2 Chapter Goals To gain an understanding of: Price competition and value pricingPricing strategies for market entry: skimming and penetration pricingPrice discounts and allowancesGeographic pricing strategiesSpecial strategies including one-price, flexible-price, price lining, resale price maintenance, leader pricing, everyday low price, odd pricingLegal issues associated with pricing
3 Pricing Strategyhow does a company decide what price to charge for its products and services?what is “the price” anyway? doesn’t price vary across situations and over time?some firms have to decide what to charge different customers and in different situationsthey must decide whether discounts are to be offered, to whom, when, and for what reason
4 Price vs. Nonprice Competition In price competition, a seller regularly offers products priced as low as possible and accompanied by a minimum of services.In nonprice competition, a seller has stable prices and stresses other aspects of marketing.With value pricing, firms strive for more benefits at lower costs to consumer.With relationship pricing, customers have incentives to be loyal-- get price incentive if you do more business with one firm.
5 Nonprice Competitionsome firms feel price is the main competitive tool, that customers always want low pricesother firms are looking for ways to add value, thereby being able to avoid low pricessometimes prices have to be changed in response to competitive actionsmany firms would prefer to engage in nonprice competition by building brand equity and relationships with customers
6 Relationship PricingUses price as a method to build long-term relationships with the best customersFocuses on giving better deals to better customersGoal is to price relative to the value of the customer to the firm, while building loyalty and stimulating repeat buying
7 The Price Determination Process In pricing, an organization first must decide on its pricing goal.The next step is to set the base price for a product.The final step involves designing pricing strategies that are compatible with the rest of the marketing mix.Many strategic questions must be answered:Will our company compete on the basis of price or other factors?What kind of discount schedule (if any) should be adopted?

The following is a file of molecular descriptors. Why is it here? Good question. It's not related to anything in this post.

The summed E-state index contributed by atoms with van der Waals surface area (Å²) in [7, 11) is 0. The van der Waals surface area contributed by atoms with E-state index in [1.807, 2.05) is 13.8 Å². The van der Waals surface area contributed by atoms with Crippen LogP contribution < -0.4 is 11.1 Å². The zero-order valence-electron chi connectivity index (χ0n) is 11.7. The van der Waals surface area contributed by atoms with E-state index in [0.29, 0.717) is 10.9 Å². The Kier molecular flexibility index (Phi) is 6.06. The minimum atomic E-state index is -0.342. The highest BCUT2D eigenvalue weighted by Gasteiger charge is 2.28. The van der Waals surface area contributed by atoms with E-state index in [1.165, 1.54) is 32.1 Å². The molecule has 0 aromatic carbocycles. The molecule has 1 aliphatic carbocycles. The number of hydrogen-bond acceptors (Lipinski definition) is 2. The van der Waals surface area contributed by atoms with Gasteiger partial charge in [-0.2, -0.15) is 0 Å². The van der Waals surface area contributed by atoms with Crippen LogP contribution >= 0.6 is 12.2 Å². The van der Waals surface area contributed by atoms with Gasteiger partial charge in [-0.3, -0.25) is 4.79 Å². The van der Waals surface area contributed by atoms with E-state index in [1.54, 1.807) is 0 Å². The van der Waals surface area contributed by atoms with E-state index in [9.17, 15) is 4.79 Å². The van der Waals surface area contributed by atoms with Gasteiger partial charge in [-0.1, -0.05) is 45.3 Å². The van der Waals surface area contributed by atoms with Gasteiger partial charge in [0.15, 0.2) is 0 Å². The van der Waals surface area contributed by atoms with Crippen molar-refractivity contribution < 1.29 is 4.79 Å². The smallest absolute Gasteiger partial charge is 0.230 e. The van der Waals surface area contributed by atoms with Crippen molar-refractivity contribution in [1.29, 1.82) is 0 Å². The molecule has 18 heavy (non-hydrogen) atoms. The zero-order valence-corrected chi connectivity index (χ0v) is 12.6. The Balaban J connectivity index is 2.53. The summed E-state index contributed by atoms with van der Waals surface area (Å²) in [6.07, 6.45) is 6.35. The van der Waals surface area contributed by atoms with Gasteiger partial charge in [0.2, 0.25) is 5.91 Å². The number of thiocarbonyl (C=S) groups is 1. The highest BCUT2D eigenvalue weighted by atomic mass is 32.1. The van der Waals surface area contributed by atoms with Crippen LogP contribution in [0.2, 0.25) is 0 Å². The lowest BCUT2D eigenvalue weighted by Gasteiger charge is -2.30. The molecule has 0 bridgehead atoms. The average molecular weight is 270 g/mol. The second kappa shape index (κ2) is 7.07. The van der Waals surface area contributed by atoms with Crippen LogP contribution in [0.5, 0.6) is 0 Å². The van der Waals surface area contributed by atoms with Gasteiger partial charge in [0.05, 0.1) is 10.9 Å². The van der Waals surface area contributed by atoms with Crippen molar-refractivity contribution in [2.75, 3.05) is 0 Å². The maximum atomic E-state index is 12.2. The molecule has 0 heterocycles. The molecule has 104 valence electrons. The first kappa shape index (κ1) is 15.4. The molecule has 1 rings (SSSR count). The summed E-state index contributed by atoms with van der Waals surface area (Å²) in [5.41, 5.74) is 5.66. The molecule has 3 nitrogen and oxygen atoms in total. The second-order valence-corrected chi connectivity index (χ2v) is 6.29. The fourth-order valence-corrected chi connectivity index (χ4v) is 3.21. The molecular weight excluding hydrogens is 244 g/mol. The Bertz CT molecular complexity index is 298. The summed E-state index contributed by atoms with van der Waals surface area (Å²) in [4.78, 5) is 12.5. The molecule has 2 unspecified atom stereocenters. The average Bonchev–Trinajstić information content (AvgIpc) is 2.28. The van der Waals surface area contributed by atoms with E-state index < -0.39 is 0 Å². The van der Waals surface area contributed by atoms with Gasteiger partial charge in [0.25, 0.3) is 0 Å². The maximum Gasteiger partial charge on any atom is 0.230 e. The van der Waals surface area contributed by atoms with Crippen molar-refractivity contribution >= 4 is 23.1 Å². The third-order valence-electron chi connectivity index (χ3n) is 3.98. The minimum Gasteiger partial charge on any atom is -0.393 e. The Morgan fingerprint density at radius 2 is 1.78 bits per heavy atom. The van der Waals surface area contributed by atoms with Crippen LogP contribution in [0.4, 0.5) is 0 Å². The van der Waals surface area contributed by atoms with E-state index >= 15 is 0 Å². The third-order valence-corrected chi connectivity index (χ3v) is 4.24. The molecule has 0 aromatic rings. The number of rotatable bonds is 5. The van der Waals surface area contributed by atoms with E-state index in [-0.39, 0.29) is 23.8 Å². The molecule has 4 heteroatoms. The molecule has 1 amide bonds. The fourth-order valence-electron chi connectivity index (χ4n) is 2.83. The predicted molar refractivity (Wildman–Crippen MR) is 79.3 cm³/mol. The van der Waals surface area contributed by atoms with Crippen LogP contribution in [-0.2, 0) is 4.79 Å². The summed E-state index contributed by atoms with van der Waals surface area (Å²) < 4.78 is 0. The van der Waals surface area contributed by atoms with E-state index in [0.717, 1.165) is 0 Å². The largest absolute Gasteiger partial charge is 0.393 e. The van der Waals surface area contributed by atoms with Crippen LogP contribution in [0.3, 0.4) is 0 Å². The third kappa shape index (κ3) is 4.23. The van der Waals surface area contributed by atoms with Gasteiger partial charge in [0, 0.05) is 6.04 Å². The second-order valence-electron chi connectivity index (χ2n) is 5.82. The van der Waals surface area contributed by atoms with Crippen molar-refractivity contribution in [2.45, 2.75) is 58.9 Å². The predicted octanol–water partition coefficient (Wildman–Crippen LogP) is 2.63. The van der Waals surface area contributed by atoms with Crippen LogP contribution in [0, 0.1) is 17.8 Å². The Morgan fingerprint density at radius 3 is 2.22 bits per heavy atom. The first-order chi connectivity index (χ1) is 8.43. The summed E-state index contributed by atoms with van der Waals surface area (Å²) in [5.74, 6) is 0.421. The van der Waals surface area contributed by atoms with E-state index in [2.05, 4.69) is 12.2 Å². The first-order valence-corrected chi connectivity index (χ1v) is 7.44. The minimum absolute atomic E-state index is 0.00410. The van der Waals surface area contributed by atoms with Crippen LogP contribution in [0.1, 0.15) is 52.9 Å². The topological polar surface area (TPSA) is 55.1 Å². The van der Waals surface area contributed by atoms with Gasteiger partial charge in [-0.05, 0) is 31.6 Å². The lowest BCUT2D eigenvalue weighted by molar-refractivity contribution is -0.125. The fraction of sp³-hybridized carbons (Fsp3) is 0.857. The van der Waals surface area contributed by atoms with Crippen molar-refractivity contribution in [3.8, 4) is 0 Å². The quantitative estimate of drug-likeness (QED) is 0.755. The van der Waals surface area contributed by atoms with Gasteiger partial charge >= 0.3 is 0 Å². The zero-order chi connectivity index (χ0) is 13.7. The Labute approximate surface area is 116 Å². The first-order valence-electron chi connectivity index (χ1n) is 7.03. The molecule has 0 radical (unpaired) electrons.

8 SELECT PRICING OBJECTIVE The Process: An IllustrationSELECT PRICING OBJECTIVESELECT METHOD OF DETERMINING THE BASE PRICE:Cost-pluspricingPrice based onboth demandand costsPrice set inrelation tomarket aloneDESIGN APPROPRIATE STRATEGIES:Price vs. nonpricecompetitionSkimming vs.penetrationDiscounts and allowancesFreight paymentsOne price vs.flexible pricePsychological pricingLeader pricingEveryday low vs.high-low pricingResale pricemaintenance
9 Market Entry Pricing Strategies Market-Skimming Pricing: Setting a high initial price for a new product.Works if product is new, distinctive and desiredEarly in Product Life Cycle, when demand inelasticProtected by entry barriers, e.g. patentsMarket-Penetration Pricing: Setting a low initial price for a new product.Works if large market, elastic demandEconomies of scale are possibleFierce competition
10 Discounts and Allowances Quantity discount: The more you buy, the cheaper it becomes-- cumulative and non-cumulative.Trade discounts: Reductions from list for functions performed-- storage, promotion.Cash discount: A deduction granted to buyers for paying their bills within a specified period of time, (after first deducting trade and quantity discounts from the base price)
11 Calculating a Cash Discount 3/10, NET 30Percentage to bededucted if bill ispaid within specifiedtimeNumber of days fromdate of invoice inwhich bill must bepaid to receive cashdiscountNumber of days fromdate of invoice afterwhich bill is overdue1/7, NET 30
12 Other Discounts and Allowances Seasonal DiscountsForward DatingPromotional Allowances
13 The Competition ActPredatory pricing: Selling at unreasonably low prices to lessen competition.Price discrimination: The use of different prices for different customers.It is illegal if a price advantage is granted to one, but not another, where both compete and the articles are similar.Granting promotional allowances must be done on a proportionate basis to all customers.
14 Geographic Pricing Strategies F.O.B. Point-of-Production pricing: Price quoted at factory-- buyer pays transportation.Uniform delivered pricing: Same delivered price quoted to all; works if transportation costs small.Zone-delivered pricing: Set same price within several zones, e.g. Maritimes, Quebec.Freight-absorption pricing: Seller absorbs transport cost to penetrate market.
15 Special Pricing Strategies firms may adopt a one-price strategy or charge different prices to different customersflexible pricing strategies: shoppers may pay different prices if they buy the same quantity
16 Psychology of Pricingthe psychology of pricing suggests that price will convey a message about the product or service being soldleader pricingbait pricingprestige pricingprice lining involves setting prices at a small number of fixed levels within a retail storeodd pricing is often used to suggest a bargain, while even pricing is used more in prestige, fashion stores
17 Questionable Pricing Practices resale price maintenance involves a supplier requiring that intermediaries sell a product at a certain price: illegal in Canada, firms are allowed to specify a “suggested” retail pricesome firms reduce prices, possibly even below cost, to attract customers; this form of “loss-leader” pricing is not illegal unless it persists for a long time with the goal of eliminating competition (predatory pricing)
18 Everyday Low Price (EDLP) vs. High/Low Pricing In EDLP pricing, a retailer charges a constant, low price with no temporary discounts. For example: Wal-Mart, Price Club, and Saturn.In high-low pricing, a retailer charges higher prices but then runs frequent promotions in which prices are temporarily lowered.